Cockroach Traps, Sprays, and Gels
Pros & Cons of Cockroach Traps, Sprays, and Gels
Managing and eliminating cockroach infestations requires proper planning and the use of multiple control tactics. Cockroach integrated pest management, or IPM, involves using multiple control approaches (biological, mechanical, cultural (sanitation), and chemical control) to deal with unwanted cockroach populations. IPM begins with identifying the specific type of cockroach species present and estimating the size of the infestation.
Pest control experts will accomplish these objectives by positioning sticky traps (glue boards) near suspected cockroach harborages and food sources. Cockroaches will get stuck on glue boards enabling visual identification of the species, while also monitoring the number of cockroaches trapped within a given time frame. This population estimate indicates the extent of the cockroach population and determines the course of action needed to combat the infestation.
Cockroach traps represent one of the simplest ways to reduce foraging cockroach populations. Readily available in stores or easily constructed at home, cockroach traps try to control infestations by confining the insects to an enclosed space or otherwise rendering them immobile.
However, this method of cockroach management is generally only successful with smaller populations. Larger infestations are rarely eliminated by trapping alone and usually force New England residents to use additional tactics or seek professional assistance. Furthermore, traps that successfully catch large numbers of cockroaches in a contained area can exacerbate the health problems of people already sensitive to cockroach allergens.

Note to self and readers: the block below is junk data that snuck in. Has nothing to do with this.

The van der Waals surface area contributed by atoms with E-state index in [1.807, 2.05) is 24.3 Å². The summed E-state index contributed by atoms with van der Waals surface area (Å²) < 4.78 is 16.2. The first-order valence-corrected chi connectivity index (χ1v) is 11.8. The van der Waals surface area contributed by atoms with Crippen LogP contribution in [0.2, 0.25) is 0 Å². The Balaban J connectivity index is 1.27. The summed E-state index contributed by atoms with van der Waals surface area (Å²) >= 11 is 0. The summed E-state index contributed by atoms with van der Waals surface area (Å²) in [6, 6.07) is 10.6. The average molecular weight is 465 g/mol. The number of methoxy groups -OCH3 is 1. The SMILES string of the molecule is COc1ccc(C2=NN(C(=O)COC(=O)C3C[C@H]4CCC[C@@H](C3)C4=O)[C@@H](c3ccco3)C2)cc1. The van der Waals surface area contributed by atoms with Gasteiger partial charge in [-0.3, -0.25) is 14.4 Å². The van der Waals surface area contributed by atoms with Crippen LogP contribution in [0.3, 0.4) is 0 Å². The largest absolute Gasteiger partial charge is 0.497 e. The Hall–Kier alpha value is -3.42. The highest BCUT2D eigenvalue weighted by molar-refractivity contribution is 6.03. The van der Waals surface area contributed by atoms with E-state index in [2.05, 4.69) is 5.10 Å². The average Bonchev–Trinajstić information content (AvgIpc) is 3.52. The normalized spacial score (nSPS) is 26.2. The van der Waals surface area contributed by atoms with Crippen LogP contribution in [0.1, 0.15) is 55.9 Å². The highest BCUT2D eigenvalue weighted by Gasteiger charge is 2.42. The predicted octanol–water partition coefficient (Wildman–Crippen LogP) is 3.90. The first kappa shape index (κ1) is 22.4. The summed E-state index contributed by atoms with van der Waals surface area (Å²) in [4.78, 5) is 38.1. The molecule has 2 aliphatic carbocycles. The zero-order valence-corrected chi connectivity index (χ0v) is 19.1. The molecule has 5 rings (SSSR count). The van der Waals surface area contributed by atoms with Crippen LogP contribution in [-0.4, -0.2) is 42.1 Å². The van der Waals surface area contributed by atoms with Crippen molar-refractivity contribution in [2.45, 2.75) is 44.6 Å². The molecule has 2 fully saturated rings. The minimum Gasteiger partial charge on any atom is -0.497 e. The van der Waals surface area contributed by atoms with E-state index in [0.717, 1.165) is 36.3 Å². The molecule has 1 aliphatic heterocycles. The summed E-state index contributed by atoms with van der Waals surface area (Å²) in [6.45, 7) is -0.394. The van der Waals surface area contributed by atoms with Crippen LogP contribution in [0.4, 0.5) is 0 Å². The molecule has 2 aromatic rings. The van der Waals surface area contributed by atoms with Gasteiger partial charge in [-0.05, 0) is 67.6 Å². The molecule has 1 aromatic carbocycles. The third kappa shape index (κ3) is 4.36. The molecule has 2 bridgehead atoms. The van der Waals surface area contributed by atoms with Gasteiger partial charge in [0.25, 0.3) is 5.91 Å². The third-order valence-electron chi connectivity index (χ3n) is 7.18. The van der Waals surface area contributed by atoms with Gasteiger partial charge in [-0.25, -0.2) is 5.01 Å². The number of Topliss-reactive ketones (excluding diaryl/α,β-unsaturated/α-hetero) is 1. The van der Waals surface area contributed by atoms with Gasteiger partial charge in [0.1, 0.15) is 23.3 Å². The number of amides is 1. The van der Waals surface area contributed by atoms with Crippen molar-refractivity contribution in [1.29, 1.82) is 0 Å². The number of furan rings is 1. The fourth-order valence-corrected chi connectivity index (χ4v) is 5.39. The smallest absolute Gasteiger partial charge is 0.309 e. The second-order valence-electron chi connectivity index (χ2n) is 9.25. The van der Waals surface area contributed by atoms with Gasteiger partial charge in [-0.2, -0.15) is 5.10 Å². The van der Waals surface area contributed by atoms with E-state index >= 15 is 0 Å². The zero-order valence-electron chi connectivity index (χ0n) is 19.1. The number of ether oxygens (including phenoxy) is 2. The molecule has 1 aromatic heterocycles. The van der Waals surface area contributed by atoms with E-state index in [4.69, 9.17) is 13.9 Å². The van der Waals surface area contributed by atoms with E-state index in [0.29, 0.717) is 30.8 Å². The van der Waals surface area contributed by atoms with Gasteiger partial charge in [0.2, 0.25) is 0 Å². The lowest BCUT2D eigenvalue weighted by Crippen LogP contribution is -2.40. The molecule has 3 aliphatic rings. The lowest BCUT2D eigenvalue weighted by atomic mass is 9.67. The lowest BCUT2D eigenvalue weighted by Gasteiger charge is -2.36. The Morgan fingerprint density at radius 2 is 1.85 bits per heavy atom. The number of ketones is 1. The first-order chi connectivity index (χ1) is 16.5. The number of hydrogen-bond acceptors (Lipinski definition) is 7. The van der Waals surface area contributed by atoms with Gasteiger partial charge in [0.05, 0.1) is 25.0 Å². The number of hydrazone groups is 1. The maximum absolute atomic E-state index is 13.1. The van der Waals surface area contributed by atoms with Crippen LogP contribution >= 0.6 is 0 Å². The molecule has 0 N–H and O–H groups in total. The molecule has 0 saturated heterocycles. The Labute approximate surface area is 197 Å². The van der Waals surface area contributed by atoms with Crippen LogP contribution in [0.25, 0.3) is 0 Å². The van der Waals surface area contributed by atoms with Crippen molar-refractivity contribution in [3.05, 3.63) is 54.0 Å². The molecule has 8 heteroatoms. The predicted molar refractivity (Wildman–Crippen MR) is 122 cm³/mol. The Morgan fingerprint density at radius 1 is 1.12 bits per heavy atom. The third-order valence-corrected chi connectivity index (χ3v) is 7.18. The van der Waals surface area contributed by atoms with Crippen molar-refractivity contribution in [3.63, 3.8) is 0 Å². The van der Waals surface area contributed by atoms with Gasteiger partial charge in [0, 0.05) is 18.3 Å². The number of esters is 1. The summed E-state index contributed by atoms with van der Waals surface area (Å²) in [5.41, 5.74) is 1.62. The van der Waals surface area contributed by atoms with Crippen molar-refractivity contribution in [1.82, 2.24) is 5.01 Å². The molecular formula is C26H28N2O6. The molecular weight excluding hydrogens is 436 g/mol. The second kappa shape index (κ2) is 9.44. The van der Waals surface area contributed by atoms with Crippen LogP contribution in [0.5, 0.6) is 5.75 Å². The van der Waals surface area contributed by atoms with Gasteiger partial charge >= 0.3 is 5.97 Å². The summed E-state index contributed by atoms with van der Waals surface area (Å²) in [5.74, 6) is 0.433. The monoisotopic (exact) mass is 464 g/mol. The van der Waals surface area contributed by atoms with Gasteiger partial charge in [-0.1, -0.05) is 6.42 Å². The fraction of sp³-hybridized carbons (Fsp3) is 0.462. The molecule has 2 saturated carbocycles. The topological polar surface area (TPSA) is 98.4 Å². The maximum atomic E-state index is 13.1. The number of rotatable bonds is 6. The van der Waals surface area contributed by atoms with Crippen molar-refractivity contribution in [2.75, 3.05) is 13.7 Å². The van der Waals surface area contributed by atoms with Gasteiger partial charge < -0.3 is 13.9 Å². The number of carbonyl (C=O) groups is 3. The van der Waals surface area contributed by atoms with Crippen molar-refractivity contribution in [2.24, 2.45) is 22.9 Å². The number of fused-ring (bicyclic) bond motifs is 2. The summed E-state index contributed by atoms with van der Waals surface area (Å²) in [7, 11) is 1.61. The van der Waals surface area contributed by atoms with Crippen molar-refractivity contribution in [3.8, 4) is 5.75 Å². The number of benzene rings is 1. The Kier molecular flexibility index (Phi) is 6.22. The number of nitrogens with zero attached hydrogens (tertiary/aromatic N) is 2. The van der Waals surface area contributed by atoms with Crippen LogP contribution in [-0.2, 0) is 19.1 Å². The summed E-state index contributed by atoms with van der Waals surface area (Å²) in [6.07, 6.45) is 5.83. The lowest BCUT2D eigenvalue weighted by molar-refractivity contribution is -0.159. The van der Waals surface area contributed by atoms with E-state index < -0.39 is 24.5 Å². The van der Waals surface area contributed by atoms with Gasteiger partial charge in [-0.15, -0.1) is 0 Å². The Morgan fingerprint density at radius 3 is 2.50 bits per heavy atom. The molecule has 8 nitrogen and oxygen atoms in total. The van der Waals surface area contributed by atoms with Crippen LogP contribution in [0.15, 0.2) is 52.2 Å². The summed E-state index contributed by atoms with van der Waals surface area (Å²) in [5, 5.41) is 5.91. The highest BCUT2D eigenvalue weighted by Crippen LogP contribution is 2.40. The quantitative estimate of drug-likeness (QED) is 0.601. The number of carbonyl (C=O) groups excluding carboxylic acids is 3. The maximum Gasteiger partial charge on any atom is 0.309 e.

When large cockroach infestations warrant the use of insecticides, sprays are often a popular choice. Sprays disperse a liquefied mixture of lethal active ingredients onto the surfaces that cockroaches traverse.
However, users of sprays need to wear protective equipment in order to avoid exposure to the insecticides. Though one of the most common ways to manage cockroach infestations, sprays are often not as effective as other methods. The relatively broad distribution of sprayed insecticides rarely penetrates deep enough into cracks and crevices where cockroaches tend to live.
As a result, sprays often just disturb cockroaches enough to scatter and crawl deeper into walls, making the monitoring and management of the insects even more difficult. The effectiveness of sprays is also mitigated by the tendency of cockroaches to taste their food before consumption, thereby learning to avoid surfaces with chemical applications.
Cockroach Gel Baits
Often packaged in syringes, other specialized applicators, or pre-packaged bait arenas, gel baits can be directly injected into cracks and crevices or placed in other known cockroach harborages. Attracted to the mixture of food and toxicants contained in the gel, cockroaches ingest the bait before returning to their harborage to die. Other adult cockroaches feed on the dead cockroach or nymphs feed on feces containing the bait active ingredient and die as well.
Because gel baits contain a food source to lure cockroaches, this approach to cockroach elimination works best when there are no other opportunities for the insects to eat in the vicinity of bait placement. However, cockroaches can develop resistance to the toxic chemicals contained in the gel as well as an aversion to components of the bait food source.
Pest control professionals will rotate gel bait control products and strategies to avoid this bait resistance/avoidance. With the help of pest control professional, New England homeowners and businesses will implement an effective IPM plan that ensures successful management of cockroach infestations.